Driverless, Autonomous, Self-Driving… Naming a Baby Is Easier Than Naming New Car Tech
Many new parents will tell you how hard it is to name a baby. Some have stories of how they knew what the name of their child would be from before conception, only to change their mind when they were born. Sometimes new babies can go weeks without a name since there is an endless selection to choose from.
It would seem that society is having similar trouble naming a technology that allows a vehicle to drive itself: driverless, autonomous, self-driving, automated, autopilot... These are a few of the names for a new form of mobility that is closer to prime time than ever before.
A vehicle being able to drive itself is going to change how and where we live and work. The socio-economic impacts are going to be profound and will affect almost every aspect of our daily lives. When our cars drive themselves, we regain time spent slaved to the driving task, we no longer need to own them but can use them as a service, and the need for parking reduces which, in turn, changes how our cities and streets are used and maintained. All of these are issues that will be explored here on Driverless.
For many of the technologies that have become an intrinsic part of our lives, we have quickly settled on simply using the most common brand names as genericized labels for similar items; from Hoover to Roomba, Jet Ski to Jacuzzi, and Kleenex to Band-Aid. Hardly anyone does a "web search" anymore—they google it.
When your brand name becomes a verb, then you know you made it in the world.
But we don't have any of these vehicles driving themselves as part of our daily lives yet, so we as a society haven't settled on a common name because there's no brand yet associated with it.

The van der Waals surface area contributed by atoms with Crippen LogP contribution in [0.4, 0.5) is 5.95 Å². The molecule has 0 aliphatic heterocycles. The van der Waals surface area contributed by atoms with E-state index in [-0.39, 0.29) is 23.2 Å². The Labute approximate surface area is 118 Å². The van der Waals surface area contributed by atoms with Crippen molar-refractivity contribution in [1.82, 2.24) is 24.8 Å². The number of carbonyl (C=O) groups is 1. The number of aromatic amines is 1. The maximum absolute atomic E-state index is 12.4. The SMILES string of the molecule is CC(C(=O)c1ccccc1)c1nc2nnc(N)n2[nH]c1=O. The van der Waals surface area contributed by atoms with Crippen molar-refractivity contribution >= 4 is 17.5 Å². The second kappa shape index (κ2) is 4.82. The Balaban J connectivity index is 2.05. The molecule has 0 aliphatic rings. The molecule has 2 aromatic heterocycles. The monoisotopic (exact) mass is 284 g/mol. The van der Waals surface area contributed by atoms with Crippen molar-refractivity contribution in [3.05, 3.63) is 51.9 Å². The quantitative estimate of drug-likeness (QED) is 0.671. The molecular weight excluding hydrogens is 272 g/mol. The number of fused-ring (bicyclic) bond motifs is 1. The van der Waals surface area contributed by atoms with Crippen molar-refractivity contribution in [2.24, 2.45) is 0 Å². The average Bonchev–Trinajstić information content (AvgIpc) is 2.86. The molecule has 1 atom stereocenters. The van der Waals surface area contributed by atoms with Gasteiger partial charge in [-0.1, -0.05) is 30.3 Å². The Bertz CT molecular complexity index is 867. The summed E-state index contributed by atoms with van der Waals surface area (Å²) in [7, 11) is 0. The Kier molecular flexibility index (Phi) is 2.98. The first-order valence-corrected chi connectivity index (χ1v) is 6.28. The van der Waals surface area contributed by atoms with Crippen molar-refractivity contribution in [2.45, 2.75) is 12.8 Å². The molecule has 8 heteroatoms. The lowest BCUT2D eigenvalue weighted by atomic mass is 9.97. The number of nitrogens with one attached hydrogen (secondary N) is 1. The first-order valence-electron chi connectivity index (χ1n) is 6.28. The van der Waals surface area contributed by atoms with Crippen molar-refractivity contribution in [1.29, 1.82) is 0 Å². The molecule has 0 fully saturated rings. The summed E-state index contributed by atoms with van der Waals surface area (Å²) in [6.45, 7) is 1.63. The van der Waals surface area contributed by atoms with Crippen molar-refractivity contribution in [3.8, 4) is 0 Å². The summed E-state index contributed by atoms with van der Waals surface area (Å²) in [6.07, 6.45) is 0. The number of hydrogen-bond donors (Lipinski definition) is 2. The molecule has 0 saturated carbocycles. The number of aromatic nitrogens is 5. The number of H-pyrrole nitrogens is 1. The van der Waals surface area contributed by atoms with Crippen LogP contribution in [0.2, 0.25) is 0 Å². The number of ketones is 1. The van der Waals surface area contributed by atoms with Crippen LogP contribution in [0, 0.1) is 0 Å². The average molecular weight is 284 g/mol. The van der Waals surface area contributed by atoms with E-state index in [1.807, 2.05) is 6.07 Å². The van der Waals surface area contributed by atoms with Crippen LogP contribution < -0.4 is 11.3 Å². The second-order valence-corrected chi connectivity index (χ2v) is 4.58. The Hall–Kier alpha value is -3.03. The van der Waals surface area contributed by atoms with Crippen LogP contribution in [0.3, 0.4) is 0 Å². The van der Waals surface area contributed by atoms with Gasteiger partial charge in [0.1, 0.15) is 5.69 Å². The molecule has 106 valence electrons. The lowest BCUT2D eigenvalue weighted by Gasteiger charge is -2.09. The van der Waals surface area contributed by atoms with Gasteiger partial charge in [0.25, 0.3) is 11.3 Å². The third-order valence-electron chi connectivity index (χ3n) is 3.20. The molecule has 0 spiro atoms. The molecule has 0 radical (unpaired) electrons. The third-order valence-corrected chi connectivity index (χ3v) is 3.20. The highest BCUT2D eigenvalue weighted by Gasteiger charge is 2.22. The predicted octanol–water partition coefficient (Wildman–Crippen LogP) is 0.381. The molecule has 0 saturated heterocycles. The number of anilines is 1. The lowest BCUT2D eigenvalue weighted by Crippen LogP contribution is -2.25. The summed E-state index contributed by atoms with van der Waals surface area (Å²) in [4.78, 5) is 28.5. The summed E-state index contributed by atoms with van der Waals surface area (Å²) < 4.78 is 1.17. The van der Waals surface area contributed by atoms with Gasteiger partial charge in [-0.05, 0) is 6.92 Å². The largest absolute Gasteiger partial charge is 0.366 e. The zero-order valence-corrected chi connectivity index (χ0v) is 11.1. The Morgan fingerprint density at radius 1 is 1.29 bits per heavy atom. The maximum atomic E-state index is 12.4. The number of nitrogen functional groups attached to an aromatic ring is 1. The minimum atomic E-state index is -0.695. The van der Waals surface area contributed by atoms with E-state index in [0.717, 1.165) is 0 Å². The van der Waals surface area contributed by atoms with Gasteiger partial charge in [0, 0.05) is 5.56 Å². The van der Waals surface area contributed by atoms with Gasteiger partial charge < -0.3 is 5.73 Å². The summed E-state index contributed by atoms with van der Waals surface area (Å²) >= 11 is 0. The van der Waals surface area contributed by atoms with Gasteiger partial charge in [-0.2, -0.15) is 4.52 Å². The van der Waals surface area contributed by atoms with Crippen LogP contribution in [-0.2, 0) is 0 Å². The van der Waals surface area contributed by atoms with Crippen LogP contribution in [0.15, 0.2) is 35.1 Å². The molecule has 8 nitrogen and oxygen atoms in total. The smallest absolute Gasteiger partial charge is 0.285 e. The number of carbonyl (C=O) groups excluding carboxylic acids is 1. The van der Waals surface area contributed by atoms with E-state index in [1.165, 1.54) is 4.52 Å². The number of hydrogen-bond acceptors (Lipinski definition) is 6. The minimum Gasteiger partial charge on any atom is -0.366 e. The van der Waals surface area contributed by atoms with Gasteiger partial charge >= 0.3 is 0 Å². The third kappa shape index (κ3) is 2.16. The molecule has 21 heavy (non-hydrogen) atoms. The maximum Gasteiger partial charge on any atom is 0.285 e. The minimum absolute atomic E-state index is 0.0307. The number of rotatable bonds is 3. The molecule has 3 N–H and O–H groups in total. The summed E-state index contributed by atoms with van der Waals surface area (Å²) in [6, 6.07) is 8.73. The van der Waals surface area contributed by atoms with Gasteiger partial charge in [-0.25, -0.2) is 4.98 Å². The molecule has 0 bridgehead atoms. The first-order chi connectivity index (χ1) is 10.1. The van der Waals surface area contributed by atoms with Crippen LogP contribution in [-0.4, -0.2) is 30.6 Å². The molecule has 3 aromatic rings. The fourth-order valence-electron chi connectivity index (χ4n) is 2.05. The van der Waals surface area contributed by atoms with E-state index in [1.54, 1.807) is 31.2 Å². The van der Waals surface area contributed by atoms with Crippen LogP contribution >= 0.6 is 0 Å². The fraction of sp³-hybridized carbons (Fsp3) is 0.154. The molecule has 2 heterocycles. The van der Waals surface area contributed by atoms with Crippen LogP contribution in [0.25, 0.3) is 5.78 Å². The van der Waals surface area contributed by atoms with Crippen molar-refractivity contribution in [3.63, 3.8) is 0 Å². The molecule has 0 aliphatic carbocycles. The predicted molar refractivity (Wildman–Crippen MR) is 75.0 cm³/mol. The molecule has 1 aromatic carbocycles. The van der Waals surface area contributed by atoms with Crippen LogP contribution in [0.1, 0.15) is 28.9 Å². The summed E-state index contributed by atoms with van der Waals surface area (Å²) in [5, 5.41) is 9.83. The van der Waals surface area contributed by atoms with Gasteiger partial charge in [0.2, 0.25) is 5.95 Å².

With all of that confusion, who knows what to call these things? Plus, academics, technologists, regulators, journalists, and the public all have different preferences—and with good reasons.
At the first ever Transportation Research Board (TRB) conference on Road Vehicle Automation in July 2012, Dr. Steven Shladover gave a very eloquent and clear presentation on why we should refer to the technology as automated vehicles.
Shladover is an academic at UC Berkeley, with a multi-decade long history in automated transportation, and has been very involved with the development of the Society of Automotive Engineers standards and the levels of vehicle automation.
As if in a courtroom, Shladover made an iron-clad case as to why a vehicle could never be autonomous as this implies self-governing—a concept that was doing the rounds in a joke from the Google team at that time; "If my vehicle truly was autonomous, then I would say "Take me to work" and it would take me to the beach instead."
It was clear from the program, presentation titles, and the academic throng that the term automated was already settled as far as the TRB was concerned.
Later in that day, at that very same conference, Bryant Walker Smith (at that time with Stanford University) took the stage to give his presentation on the legal aspects of the technology. Before he started his presentation, centered around his well-received paper Automated Vehicles Are Probably Legal in the United States, he commented on the earlier slam-dunk naming discussion with a smile.